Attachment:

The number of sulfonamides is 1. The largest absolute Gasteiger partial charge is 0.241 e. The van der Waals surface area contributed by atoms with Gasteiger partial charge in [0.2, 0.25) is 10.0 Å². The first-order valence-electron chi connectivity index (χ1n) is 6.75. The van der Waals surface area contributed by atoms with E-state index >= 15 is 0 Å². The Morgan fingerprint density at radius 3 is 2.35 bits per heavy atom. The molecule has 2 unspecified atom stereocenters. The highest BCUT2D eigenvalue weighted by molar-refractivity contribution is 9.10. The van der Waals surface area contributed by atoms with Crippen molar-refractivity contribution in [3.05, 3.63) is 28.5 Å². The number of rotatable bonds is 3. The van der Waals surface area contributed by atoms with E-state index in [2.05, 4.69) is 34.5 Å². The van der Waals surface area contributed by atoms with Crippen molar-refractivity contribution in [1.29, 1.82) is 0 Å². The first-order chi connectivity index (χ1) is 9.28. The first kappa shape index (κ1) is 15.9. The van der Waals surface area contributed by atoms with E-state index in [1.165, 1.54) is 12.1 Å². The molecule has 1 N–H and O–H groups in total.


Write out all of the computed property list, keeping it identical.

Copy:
The number of sulfonamides is 1. The largest absolute Gasteiger partial charge is 0.241 e. The van der Waals surface area contributed by atoms with Gasteiger partial charge in [0.2, 0.25) is 10.0 Å². The first-order valence-electron chi connectivity index (χ1n) is 6.75. The van der Waals surface area contributed by atoms with E-state index >= 15 is 0 Å². The Morgan fingerprint density at radius 3 is 2.35 bits per heavy atom. The molecule has 2 unspecified atom stereocenters. The highest BCUT2D eigenvalue weighted by molar-refractivity contribution is 9.10. The van der Waals surface area contributed by atoms with Crippen molar-refractivity contribution in [3.05, 3.63) is 28.5 Å². The number of rotatable bonds is 3. The van der Waals surface area contributed by atoms with E-state index in [2.05, 4.69) is 34.5 Å². The van der Waals surface area contributed by atoms with Crippen molar-refractivity contribution in [1.29, 1.82) is 0 Å². The first-order chi connectivity index (χ1) is 9.28. The first kappa shape index (κ1) is 15.9. The van der Waals surface area contributed by atoms with E-state index in [1.165, 1.54) is 12.1 Å². The molecule has 1 N–H and O–H groups in total.